Today our adoption agency liaison boards a plane for Thailand, and by mid-week she’ll be sitting in a room at the orphanage with our future daughter.
Twice a year our agency goes over to Thailand to check up on the children they are advocating for and gather new information about their health and development. Because they did not visit her orphanage last year, this will be the first new information gathered about our daughter in two years. This will also likely be the first indication she has that there’s a family in the works for her, and that soon her world will change forever.
I’ve been trying to put myself in our daughter’s shoes over the last few days. She’s thirteen, she has cerebral palsy, she’s spent nearly her whole life in an orphanage and the situation she’s in is not fair. The circumstances of how she ended up in the orphanage are not mine to tell, but suffice it to say that I wish she could have remained with her birthparents. If that wasn’t possible, someone should have come forward in Thailand to adopt her when she was an infant. Our agency began advocating for her when she was four years old, and someone should have adopted her then. Instead she’s had to wait thirteen years for a family: deprived of a basic right every child should be able to take for granted.
It makes me angry to think about how long she’s had to wait; because of her cerebral palsy she’s been passed over for far too many years. It's hard enough to make people understand that we enjoy parenting the child with special needs we already have; let alone trying to convince them of our reasons for adopting a second disabled child. There’s a pervasive idea in society that persists despite the strides made for people with disabilities over the years: that children with special needs are somehow defective or less desirable than so-called “healthy” infants, and nowhere is this more evident than in the world of adoption.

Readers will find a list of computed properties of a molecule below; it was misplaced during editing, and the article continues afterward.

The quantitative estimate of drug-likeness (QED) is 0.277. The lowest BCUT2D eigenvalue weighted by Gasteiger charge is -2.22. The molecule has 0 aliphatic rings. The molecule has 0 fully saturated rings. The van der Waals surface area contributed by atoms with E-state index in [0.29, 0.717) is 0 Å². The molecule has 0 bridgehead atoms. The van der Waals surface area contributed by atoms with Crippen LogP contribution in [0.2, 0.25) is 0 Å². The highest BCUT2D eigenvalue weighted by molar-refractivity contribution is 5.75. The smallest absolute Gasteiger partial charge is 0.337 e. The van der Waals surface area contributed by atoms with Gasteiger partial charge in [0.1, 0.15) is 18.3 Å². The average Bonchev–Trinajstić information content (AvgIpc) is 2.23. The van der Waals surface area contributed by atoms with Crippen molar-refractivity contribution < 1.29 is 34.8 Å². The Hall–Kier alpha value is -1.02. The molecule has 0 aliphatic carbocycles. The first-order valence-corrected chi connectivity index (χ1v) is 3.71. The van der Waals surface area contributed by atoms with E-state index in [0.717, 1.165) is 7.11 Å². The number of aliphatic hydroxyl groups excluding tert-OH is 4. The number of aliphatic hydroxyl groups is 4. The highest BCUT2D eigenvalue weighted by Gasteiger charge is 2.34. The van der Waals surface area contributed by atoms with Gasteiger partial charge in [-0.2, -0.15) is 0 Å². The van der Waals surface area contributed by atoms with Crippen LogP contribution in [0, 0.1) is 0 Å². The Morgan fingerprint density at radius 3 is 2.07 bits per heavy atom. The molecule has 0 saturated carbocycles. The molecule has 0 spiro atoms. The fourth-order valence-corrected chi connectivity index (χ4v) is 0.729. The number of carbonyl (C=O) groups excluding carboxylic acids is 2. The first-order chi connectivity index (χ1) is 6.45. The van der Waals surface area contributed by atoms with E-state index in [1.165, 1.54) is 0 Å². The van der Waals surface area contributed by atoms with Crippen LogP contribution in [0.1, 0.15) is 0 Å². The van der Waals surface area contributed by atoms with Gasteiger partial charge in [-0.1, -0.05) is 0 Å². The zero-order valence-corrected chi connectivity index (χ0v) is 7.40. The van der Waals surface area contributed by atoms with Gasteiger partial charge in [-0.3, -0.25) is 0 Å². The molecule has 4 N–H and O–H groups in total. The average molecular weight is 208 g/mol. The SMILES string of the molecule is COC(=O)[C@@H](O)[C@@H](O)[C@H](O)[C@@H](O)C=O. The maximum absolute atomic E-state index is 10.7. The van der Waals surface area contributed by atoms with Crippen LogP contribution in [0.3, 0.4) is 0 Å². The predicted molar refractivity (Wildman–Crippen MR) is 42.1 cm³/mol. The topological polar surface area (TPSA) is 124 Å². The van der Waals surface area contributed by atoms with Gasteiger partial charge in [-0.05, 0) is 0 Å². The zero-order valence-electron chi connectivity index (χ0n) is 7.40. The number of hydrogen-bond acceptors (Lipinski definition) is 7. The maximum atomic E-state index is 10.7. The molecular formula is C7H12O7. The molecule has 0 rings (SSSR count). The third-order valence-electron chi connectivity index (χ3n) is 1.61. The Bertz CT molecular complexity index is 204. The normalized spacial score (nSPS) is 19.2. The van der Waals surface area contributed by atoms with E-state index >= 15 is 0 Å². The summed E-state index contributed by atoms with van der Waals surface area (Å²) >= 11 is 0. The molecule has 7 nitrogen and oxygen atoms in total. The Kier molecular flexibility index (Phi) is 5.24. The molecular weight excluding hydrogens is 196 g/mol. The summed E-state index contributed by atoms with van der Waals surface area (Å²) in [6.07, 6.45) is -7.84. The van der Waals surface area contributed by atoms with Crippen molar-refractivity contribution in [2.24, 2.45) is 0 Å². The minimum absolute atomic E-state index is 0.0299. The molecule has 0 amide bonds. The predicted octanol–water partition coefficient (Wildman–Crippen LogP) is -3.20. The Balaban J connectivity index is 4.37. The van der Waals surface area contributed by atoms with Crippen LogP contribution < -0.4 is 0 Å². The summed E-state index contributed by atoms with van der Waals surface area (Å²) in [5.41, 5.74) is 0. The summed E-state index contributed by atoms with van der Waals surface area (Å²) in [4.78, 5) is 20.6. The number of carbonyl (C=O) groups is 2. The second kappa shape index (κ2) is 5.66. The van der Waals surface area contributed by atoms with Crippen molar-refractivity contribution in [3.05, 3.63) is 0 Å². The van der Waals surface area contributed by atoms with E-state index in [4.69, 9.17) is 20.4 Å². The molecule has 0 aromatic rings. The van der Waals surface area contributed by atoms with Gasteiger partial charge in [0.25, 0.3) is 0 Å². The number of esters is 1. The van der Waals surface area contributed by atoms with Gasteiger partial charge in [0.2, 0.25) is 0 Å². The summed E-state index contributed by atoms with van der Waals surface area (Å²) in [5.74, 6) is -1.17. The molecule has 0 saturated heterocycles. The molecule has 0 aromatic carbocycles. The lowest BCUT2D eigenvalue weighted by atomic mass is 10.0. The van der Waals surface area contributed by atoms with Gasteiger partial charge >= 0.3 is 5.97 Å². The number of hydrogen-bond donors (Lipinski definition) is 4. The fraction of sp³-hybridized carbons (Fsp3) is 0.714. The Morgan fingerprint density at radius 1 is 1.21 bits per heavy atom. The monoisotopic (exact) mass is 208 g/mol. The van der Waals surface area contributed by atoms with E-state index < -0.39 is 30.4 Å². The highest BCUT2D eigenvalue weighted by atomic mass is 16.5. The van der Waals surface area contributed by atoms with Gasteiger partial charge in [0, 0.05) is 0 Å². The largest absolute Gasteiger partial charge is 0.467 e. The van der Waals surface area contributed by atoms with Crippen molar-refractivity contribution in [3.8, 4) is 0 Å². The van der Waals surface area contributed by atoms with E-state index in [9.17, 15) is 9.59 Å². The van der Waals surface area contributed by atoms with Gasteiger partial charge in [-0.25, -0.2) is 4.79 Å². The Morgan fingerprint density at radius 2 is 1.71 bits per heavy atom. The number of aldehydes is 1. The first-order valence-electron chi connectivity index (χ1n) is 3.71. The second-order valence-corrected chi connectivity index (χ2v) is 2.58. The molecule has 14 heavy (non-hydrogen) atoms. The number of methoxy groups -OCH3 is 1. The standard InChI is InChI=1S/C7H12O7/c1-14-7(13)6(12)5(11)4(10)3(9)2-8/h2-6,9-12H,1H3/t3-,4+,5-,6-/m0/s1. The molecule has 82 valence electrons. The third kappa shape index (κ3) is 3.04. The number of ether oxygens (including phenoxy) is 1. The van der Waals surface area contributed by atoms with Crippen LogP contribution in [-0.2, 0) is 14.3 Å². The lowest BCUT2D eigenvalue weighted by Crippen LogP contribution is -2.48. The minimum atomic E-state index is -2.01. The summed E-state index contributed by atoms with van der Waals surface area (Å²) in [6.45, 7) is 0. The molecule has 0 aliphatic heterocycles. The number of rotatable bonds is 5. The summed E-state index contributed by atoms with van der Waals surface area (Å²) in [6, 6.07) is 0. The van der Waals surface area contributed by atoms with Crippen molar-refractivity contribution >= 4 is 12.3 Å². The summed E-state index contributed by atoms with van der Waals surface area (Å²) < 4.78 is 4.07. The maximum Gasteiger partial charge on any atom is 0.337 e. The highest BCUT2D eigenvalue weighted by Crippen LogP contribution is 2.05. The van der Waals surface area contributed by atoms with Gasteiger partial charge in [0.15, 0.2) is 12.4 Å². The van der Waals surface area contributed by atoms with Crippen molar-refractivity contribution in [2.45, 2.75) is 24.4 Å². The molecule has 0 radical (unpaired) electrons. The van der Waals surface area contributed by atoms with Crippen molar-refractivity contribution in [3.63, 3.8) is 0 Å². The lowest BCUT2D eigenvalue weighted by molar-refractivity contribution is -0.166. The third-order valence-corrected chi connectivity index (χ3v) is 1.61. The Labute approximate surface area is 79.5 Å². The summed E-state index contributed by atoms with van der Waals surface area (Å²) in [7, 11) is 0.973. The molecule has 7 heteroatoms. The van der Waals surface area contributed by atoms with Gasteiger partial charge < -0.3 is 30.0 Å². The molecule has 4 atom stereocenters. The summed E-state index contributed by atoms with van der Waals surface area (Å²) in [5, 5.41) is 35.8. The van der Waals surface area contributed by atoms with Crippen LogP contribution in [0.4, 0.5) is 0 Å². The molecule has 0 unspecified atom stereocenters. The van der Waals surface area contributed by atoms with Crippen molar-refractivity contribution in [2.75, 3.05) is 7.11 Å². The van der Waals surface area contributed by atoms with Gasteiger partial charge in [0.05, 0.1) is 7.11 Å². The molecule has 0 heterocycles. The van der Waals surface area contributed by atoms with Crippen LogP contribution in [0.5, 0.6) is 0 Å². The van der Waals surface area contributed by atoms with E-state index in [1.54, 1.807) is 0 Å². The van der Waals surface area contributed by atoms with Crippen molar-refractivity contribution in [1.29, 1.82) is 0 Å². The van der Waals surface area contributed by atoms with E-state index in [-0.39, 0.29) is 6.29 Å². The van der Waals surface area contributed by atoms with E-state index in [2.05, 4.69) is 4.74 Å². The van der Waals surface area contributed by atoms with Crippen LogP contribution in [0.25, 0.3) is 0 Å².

Our daughter never should have been placed in this situation in the first place. I would like to think that under different circumstances-- with better education of her parents and more access to support services-- that our daughter would have been able to stay with her birth family wouldn't be in a position where she'd need to be adopted. Thailand is worlds ahead of many other countries in regards to their services and treatment of the disabled and they are moving in the right direction, but—just like the United States-- they still have a long way to go. As a result many families end up feeling overwhelmed and place their children in government institutions like the one our daughter and hundreds of her peers currently reside in.
I remember how terrifying it was for me when I found out that Connor was going to be profoundly different from the "normal" child I had been picturing in my head. I try to imagine feeling that and then dealing with extreme poverty and bleak prospects on top of that, and it's a little easier to understand why our daughter's first parents might have made the decision they did.
But regardless of whether or not she should have been in this position in the first place, what's done is done. At some point in the (hopefully near) future our daughter will be starting a new life with us.
I worry about how she’ll cope with the transition over the next few years, but I’m hopeful that she’ll be resilient enough to make the change. The last thing I’m going to do is underestimate her abilities.
She deserves better than that.
You can find Jess daily at her blog, Connor's Song.